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Antidepressant and neurocognitive effects of serial ketamine administration versus ECT in depressed patients


Basso, Laura; Bönke, Luisa; Aust, Sabine; Gärtner, Matti; Heuser-Collier, Isabella; Otte, Christian; Wingenfeld, Katja; Bajbouj, Malek; Grimm, Simone (2020). Antidepressant and neurocognitive effects of serial ketamine administration versus ECT in depressed patients. Journal of Psychiatric Research, 123:1-8.

Abstract

BACKGROUND

While electroconvulsive therapy (ECT) is considered the gold standard for acute treatment of patients with otherwise treatment-resistant depression, ketamine has recently emerged as a fast-acting treatment alternative for these patients. Efficacy and onset of action are currently among the main factors that influence clinical decision making, however, the effect of these treatments on cognitive functions should also be a crucial point, given that cognitive impairment in depression is strongly related to disease burden and functional recovery. ECT is known to induce transient cognitive impairment, while little is known about ketamine's impact on cognition. This study therefore aims to compare ECT and serial ketamine administration not only with regard to their antidepressant efficacy but also to acute neurocognitive effects.

METHODS

Fifty patients suffering from depression were treated with either serial ketamine infusions or ECT. Depression severity and cognitive functions were assessed before, during, and after treatment.

RESULTS

ECT and ketamine administration were equally effective, however, the antidepressant effects of ketamine occurred faster. Ketamine improved neurocognitive functioning, especially attention and executive functions, whereas ECT was related to a small overall decrease in cognitive performance.

CONCLUSIONS

Due to its pro-cognitive effects and faster antidepressant effect, serial ketamine administration might be a more favorable short-term treatment option than ECT.

LIMITATIONS

As this research employed a naturalistic study design, patients were not systematically randomized, there was no control group and patients received concurrent and partially changing medications during treatment.

CLINICAL TRIALS REGISTRATION

Functional and Metabolic Changes in the Course of Antidepressive Treatment, https://clinicaltrials.gov/ct2/show/NCT02099630, NCT02099630.

Abstract

BACKGROUND

While electroconvulsive therapy (ECT) is considered the gold standard for acute treatment of patients with otherwise treatment-resistant depression, ketamine has recently emerged as a fast-acting treatment alternative for these patients. Efficacy and onset of action are currently among the main factors that influence clinical decision making, however, the effect of these treatments on cognitive functions should also be a crucial point, given that cognitive impairment in depression is strongly related to disease burden and functional recovery. ECT is known to induce transient cognitive impairment, while little is known about ketamine's impact on cognition. This study therefore aims to compare ECT and serial ketamine administration not only with regard to their antidepressant efficacy but also to acute neurocognitive effects.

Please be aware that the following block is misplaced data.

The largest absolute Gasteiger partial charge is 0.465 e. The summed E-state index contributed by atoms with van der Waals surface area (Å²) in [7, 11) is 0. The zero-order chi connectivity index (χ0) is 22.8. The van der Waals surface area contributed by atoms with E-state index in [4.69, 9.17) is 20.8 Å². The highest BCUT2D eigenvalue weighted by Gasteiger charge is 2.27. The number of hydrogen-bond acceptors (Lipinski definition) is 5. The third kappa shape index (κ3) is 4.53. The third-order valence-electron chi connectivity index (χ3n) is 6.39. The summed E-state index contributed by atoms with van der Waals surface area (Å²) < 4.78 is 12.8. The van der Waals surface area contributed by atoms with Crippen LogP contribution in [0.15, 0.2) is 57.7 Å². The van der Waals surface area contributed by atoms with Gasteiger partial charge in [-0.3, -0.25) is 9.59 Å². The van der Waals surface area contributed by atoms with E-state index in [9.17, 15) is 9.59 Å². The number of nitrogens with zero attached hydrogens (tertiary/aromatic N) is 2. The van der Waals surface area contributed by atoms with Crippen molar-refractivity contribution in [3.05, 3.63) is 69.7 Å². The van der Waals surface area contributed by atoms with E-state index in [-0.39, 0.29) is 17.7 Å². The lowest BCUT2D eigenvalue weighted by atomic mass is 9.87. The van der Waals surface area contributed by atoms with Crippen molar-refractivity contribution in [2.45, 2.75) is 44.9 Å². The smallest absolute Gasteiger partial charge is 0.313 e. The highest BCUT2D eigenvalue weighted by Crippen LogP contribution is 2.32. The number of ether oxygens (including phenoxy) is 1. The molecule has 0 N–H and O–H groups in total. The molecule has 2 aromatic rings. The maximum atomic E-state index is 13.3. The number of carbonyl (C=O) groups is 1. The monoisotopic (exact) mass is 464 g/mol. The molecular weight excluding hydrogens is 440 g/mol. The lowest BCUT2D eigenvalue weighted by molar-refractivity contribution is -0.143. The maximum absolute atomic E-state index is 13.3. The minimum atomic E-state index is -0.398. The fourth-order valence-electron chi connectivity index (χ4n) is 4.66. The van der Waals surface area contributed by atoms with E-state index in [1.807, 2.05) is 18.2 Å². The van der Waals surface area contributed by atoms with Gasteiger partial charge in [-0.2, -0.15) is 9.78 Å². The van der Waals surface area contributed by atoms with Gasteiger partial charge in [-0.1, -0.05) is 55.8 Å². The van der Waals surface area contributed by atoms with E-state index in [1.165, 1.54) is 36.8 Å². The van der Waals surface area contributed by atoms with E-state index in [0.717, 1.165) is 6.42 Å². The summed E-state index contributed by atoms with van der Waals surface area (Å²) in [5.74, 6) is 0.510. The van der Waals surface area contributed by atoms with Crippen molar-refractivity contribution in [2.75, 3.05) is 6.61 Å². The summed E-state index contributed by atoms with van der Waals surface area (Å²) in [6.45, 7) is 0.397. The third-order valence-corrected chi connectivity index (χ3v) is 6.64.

METHODS

Fifty patients suffering from depression were treated with either serial ketamine infusions or ECT. Depression severity and cognitive functions were assessed before, during, and after treatment.

RESULTS

ECT and ketamine administration were equally effective, however, the antidepressant effects of ketamine occurred faster. Ketamine improved neurocognitive functioning, especially attention and executive functions, whereas ECT was related to a small overall decrease in cognitive performance.

CONCLUSIONS

Due to its pro-cognitive effects and faster antidepressant effect, serial ketamine administration might be a more favorable short-term treatment option than ECT.

LIMITATIONS

As this research employed a naturalistic study design, patients were not systematically randomized, there was no control group and patients received concurrent and partially changing medications during treatment.

CLINICAL TRIALS REGISTRATION

Functional and Metabolic Changes in the Course of Antidepressive Treatment, https://clinicaltrials.gov/ct2/show/NCT02099630, NCT02099630.

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Additional indexing

Item Type:Journal Article, refereed, original work
Communities & Collections:04 Faculty of Medicine > Psychiatric University Hospital Zurich > Clinic for Psychiatry, Psychotherapy, and Psychosomatics
Dewey Decimal Classification:610 Medicine & health
Scopus Subject Areas:Health Sciences > Psychiatry and Mental Health
Life Sciences > Biological Psychiatry
Language:English
Date:April 2020
Deposited On:04 Nov 2022 16:06
Last Modified:27 Jun 2024 01:41
Publisher:Elsevier
ISSN:0022-3956
OA Status:Closed
Publisher DOI:https://doi.org/10.1016/j.jpsychires.2020.01.002
Related URLs:https://www.zora.uzh.ch/id/eprint/222343/
PubMed ID:31981856
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